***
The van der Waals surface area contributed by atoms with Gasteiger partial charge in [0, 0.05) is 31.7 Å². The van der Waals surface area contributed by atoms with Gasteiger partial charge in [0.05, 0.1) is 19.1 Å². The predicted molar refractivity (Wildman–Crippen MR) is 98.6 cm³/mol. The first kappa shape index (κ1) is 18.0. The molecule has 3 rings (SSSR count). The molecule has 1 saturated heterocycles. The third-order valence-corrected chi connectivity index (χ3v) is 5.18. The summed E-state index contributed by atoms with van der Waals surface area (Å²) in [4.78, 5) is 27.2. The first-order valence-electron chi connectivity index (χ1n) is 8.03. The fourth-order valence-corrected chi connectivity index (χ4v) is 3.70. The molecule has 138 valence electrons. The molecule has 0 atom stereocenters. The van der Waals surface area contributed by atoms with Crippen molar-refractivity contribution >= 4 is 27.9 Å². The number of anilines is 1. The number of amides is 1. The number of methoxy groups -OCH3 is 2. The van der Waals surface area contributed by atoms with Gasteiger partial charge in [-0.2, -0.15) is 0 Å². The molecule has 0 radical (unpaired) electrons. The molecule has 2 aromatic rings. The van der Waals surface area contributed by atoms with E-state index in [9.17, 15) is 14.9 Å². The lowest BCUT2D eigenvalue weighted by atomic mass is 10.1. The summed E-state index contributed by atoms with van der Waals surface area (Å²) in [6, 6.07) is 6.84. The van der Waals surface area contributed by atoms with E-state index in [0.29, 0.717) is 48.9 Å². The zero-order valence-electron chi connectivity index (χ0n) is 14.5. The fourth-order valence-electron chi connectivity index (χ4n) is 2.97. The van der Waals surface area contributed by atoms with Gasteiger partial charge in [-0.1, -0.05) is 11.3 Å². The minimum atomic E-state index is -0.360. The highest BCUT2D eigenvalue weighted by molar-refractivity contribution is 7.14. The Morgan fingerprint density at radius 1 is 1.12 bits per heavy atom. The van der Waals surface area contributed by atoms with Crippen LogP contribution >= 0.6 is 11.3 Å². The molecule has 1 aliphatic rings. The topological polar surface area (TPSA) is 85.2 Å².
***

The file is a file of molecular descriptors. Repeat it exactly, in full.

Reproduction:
The van der Waals surface area contributed by atoms with Gasteiger partial charge in [0, 0.05) is 31.7 Å². The van der Waals surface area contributed by atoms with Gasteiger partial charge in [0.05, 0.1) is 19.1 Å². The predicted molar refractivity (Wildman–Crippen MR) is 98.6 cm³/mol. The first kappa shape index (κ1) is 18.0. The molecule has 3 rings (SSSR count). The molecule has 1 saturated heterocycles. The third-order valence-corrected chi connectivity index (χ3v) is 5.18. The summed E-state index contributed by atoms with van der Waals surface area (Å²) in [4.78, 5) is 27.2. The first-order valence-electron chi connectivity index (χ1n) is 8.03. The fourth-order valence-corrected chi connectivity index (χ4v) is 3.70. The molecule has 138 valence electrons. The molecule has 0 atom stereocenters. The van der Waals surface area contributed by atoms with Crippen molar-refractivity contribution >= 4 is 27.9 Å². The number of anilines is 1. The number of amides is 1. The number of methoxy groups -OCH3 is 2. The van der Waals surface area contributed by atoms with Gasteiger partial charge in [-0.2, -0.15) is 0 Å². The molecule has 0 radical (unpaired) electrons. The molecule has 2 aromatic rings. The van der Waals surface area contributed by atoms with E-state index in [9.17, 15) is 14.9 Å². The lowest BCUT2D eigenvalue weighted by atomic mass is 10.1. The summed E-state index contributed by atoms with van der Waals surface area (Å²) in [6, 6.07) is 6.84. The van der Waals surface area contributed by atoms with E-state index in [0.29, 0.717) is 48.9 Å². The zero-order valence-electron chi connectivity index (χ0n) is 14.5. The fourth-order valence-electron chi connectivity index (χ4n) is 2.97. The van der Waals surface area contributed by atoms with Gasteiger partial charge in [-0.1, -0.05) is 11.3 Å². The minimum atomic E-state index is -0.360. The highest BCUT2D eigenvalue weighted by molar-refractivity contribution is 7.14. The Morgan fingerprint density at radius 1 is 1.12 bits per heavy atom. The van der Waals surface area contributed by atoms with Crippen LogP contribution >= 0.6 is 11.3 Å². The molecule has 1 aliphatic rings. The topological polar surface area (TPSA) is 85.2 Å².